Passive Solar Space Heating
I hope to heat both the cabin and the house exclusively with solar energy. Three features may make this possible. First, the structures with be very highly insulated with wall and ceiling insulation factors of R60. For comparison, our home in Texas has R13 wall insulation and ceiling insulation that may be as high as R25. Second, windows will have sliding panel covers that will, when closed, greatly reduce heat loss and greatly enhance security. Third, the entire south wall of each structure will be dedicated to solar heat collection.
The south walls will have direct exposure to the winter sun. The cabin will have about a solar collection area about 140 square feet. The house will have a solar collection area about 300 square feet.
A Trombe solar wall will be used for passive solar space heating. The wall involves south-facing windows with a massive wall constructed on the interior side of the glass. There is an air space of a few inches between the glass and the wall. The exterior of the thermal mass wall, constructed of concrete, block, or stone, is painted black to increase absorption of solar heat. The wall is heated by the sun during the day and emits that heat into the home during the night.
A Trombe wall may also have vents located near the floor and near the ceiling. While the wall is warmer than the interior space, a chimney effect occurs. Cool air is drawn into the space between the glass and the thermal mass wall as hot air rises and vented into the living space.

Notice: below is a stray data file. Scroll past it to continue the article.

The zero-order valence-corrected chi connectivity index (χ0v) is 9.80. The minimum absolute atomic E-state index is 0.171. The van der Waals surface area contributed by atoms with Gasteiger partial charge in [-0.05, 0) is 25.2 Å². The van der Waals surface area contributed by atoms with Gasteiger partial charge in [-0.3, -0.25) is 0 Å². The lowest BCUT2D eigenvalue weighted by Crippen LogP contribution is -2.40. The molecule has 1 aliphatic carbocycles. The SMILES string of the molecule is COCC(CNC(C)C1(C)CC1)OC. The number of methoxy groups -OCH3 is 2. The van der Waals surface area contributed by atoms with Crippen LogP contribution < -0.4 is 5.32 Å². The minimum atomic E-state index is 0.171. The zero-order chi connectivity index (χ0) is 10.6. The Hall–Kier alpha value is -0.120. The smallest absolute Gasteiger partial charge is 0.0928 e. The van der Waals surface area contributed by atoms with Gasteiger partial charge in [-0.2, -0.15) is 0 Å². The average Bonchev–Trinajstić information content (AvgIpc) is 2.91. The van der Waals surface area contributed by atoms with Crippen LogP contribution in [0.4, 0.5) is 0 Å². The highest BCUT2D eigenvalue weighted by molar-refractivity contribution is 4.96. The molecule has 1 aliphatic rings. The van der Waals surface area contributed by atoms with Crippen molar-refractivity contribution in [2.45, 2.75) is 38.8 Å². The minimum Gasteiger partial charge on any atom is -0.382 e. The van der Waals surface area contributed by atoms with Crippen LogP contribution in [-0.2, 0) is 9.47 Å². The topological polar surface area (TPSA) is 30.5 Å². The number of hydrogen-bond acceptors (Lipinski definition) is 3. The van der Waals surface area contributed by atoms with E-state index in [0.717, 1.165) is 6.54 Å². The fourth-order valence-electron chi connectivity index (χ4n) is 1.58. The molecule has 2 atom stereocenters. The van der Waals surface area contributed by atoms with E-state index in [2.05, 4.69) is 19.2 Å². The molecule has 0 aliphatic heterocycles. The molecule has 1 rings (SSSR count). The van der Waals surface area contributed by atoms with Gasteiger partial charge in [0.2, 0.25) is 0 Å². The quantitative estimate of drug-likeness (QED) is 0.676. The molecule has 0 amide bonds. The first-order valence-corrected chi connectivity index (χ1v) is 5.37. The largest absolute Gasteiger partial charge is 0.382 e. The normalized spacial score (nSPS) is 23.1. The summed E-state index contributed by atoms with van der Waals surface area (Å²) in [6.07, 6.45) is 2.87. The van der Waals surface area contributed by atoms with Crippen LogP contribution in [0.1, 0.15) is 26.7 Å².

My plans include panels to cover the south-facing windows. These panels will be hinged at the bottom. When closed, these panels will be vertical. When opened, the panels will pivot at the bottom with the top subtending an arc from 90 degrees to 180 degrees or more. The inside lining of the panels will have a reflective surface. The sun's rays reflected off the panels will strike the Trombe wall. In the lowered or open position, the panels will increase the effectiveness of the Trombe wall.
When closed, the panels will reduce heat loss from the Trombe wall. The panels will have two or more inches of foam insulation sandwiched between the inner reflective lining and the outer water-proof covering. This insulation will increase the effectiveness of the Trombe wall.
When closed, the panels will also enhance security. The panels will protect the glass from vandalism and violent weather.
It is possible that the passive solar heating system will overheat the house on mild winter days. Some or all of the panels can be closed to reduce the heat stored by the thermal mass.
A wood burning stove will be used for backup in the event that the solar heating system is inadequate.
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